What makes JARC different in the manufacturing training space goes beyond altruism. It also goes beyond the organization’s focus on soft skills and work readiness in addition to technical skills. Likewise for an open enrollment model that helps respond nimbly to demand and makes training feel more like a job than a class. In addition to all that, JARC stands out for its willingness to engage potential employers on needs specific to their own shop floors. That includes providing on-site training of existing workforces, leveraging a manufacturer’s own parts and equipment in targeted, customized programs that, at least for Trelleborg, have proven to be both performance-effective and cost-effective. “A partner like JARC is hard to find,” Mr. Ollerer says.
Mr. Ollerer’s use of the term “partner” is no accident. Guy Loudon, executive director of JARC, says the organization has been working to foster close relationships with companies like Trelleborg Americas for more than 30 years.
At the time of its founding in 1985, JARC focused on developing commercial property for industrial use and training existing workforces, Mr. Loudon says. Leveraging public funding to improve skill sets on the shop floor, the organization aimed to prevent layoffs and slow the exodus of manufacturing jobs in and around the industrial corridor of Ravenswood on the North Side of Chicago. However, the focus soon expanded. Even as the manufacturers who managed to hang on struggled with serious skills gaps, the broader community struggled with a growing income gap. For an organization founded on the idea that manufacturing training can strengthen families, communities and the overall economy, linking the two problems wasn’t much of a leap.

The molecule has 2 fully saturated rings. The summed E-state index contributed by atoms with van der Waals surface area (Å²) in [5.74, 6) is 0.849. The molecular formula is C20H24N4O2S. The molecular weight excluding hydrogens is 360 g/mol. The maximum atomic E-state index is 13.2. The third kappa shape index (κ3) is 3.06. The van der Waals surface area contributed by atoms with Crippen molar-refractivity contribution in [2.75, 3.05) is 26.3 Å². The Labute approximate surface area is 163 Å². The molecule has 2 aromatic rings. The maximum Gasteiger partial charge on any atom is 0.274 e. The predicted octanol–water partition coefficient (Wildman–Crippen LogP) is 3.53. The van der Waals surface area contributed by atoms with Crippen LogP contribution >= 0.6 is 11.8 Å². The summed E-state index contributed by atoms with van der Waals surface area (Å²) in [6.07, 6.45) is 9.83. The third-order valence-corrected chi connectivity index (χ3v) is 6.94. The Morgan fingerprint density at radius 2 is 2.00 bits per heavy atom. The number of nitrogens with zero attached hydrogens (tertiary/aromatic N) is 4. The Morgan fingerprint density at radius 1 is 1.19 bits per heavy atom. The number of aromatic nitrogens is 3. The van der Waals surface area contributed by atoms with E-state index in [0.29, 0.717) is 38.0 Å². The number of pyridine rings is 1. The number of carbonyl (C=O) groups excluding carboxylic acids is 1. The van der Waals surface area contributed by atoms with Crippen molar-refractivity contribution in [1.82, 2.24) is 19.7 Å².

By the mid ‘90s, JARC had opened its first training center in Ravenswood. Given the organization’s sectoral approach (that is, a focus on the current needs of a specific industry), its Careers in Manufacturing programs are organized into specific tracks. As of the mid-2000s, these include CNC machining (milling and turning, a 500-hour, 20-week program), CNC press brake (10 weeks, 250 hours), and welding (14 weeks, 75 hours of MiG or TiG). The curricula are informed by an industry advisory council of representatives from employer partners (including Mr. Ollerer). Graduates receive certifications from either the National Institute for Metalworking Skills (NIMS) or the American Welding Society (AWS). In any given year, the company graduates between 80 and 100 people and conducts on-site training for existing workforces at about 20 different companies, Mr. Loudon says. (These figures account for both the Chicago area and Baltimore, where the organization expanded in 2015).